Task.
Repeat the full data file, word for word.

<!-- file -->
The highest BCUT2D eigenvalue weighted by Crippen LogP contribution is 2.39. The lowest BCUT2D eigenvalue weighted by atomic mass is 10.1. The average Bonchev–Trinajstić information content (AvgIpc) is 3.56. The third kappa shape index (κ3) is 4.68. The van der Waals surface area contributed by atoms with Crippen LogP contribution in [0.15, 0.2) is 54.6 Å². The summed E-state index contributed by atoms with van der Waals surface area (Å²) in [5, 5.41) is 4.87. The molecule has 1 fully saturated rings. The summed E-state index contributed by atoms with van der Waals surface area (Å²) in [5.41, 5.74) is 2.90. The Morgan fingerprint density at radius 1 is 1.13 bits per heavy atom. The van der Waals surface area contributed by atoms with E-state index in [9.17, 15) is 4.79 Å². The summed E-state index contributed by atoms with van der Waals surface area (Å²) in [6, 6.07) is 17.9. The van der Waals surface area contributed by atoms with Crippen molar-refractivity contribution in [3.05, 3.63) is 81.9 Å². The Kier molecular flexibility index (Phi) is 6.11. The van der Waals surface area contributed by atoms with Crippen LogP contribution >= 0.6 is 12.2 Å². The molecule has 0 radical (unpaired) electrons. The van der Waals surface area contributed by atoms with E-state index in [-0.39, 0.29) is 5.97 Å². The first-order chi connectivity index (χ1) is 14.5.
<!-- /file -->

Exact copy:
The highest BCUT2D eigenvalue weighted by Crippen LogP contribution is 2.39. The lowest BCUT2D eigenvalue weighted by atomic mass is 10.1. The average Bonchev–Trinajstić information content (AvgIpc) is 3.56. The third kappa shape index (κ3) is 4.68. The van der Waals surface area contributed by atoms with Crippen LogP contribution in [0.15, 0.2) is 54.6 Å². The summed E-state index contributed by atoms with van der Waals surface area (Å²) in [5, 5.41) is 4.87. The molecule has 1 fully saturated rings. The summed E-state index contributed by atoms with van der Waals surface area (Å²) in [5.41, 5.74) is 2.90. The Morgan fingerprint density at radius 1 is 1.13 bits per heavy atom. The van der Waals surface area contributed by atoms with E-state index in [9.17, 15) is 4.79 Å². The summed E-state index contributed by atoms with van der Waals surface area (Å²) in [6, 6.07) is 17.9. The van der Waals surface area contributed by atoms with Crippen molar-refractivity contribution in [3.05, 3.63) is 81.9 Å². The Kier molecular flexibility index (Phi) is 6.11. The van der Waals surface area contributed by atoms with Crippen LogP contribution >= 0.6 is 12.2 Å². The molecule has 0 radical (unpaired) electrons. The van der Waals surface area contributed by atoms with E-state index in [-0.39, 0.29) is 5.97 Å². The first-order chi connectivity index (χ1) is 14.5.